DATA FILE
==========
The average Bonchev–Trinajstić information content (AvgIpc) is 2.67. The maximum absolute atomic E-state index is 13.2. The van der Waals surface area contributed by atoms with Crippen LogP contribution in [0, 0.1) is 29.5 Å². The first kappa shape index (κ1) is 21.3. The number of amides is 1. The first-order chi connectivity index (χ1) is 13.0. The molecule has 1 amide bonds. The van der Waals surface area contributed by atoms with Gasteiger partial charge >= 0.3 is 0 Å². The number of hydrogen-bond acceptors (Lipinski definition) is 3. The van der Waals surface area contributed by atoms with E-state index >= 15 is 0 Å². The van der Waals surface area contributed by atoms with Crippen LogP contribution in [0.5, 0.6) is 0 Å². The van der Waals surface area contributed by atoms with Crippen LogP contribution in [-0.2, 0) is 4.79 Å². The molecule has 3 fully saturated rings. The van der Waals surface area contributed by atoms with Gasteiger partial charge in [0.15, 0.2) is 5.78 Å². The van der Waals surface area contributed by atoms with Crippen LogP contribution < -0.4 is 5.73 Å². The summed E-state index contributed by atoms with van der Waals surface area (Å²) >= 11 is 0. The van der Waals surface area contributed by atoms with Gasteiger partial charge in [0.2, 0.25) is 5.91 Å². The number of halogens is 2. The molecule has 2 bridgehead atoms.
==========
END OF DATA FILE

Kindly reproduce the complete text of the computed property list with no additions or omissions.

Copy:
The average Bonchev–Trinajstić information content (AvgIpc) is 2.67. The maximum absolute atomic E-state index is 13.2. The van der Waals surface area contributed by atoms with Crippen LogP contribution in [0, 0.1) is 29.5 Å². The first kappa shape index (κ1) is 21.3. The number of amides is 1. The first-order chi connectivity index (χ1) is 13.0. The molecule has 1 amide bonds. The van der Waals surface area contributed by atoms with Gasteiger partial charge >= 0.3 is 0 Å². The number of hydrogen-bond acceptors (Lipinski definition) is 3. The van der Waals surface area contributed by atoms with E-state index >= 15 is 0 Å². The van der Waals surface area contributed by atoms with Crippen LogP contribution in [0.5, 0.6) is 0 Å². The van der Waals surface area contributed by atoms with Crippen LogP contribution in [-0.2, 0) is 4.79 Å². The molecule has 3 fully saturated rings. The van der Waals surface area contributed by atoms with Gasteiger partial charge in [0.15, 0.2) is 5.78 Å². The van der Waals surface area contributed by atoms with Crippen LogP contribution < -0.4 is 5.73 Å². The summed E-state index contributed by atoms with van der Waals surface area (Å²) >= 11 is 0. The van der Waals surface area contributed by atoms with Gasteiger partial charge in [0.2, 0.25) is 5.91 Å². The number of halogens is 2. The molecule has 2 bridgehead atoms.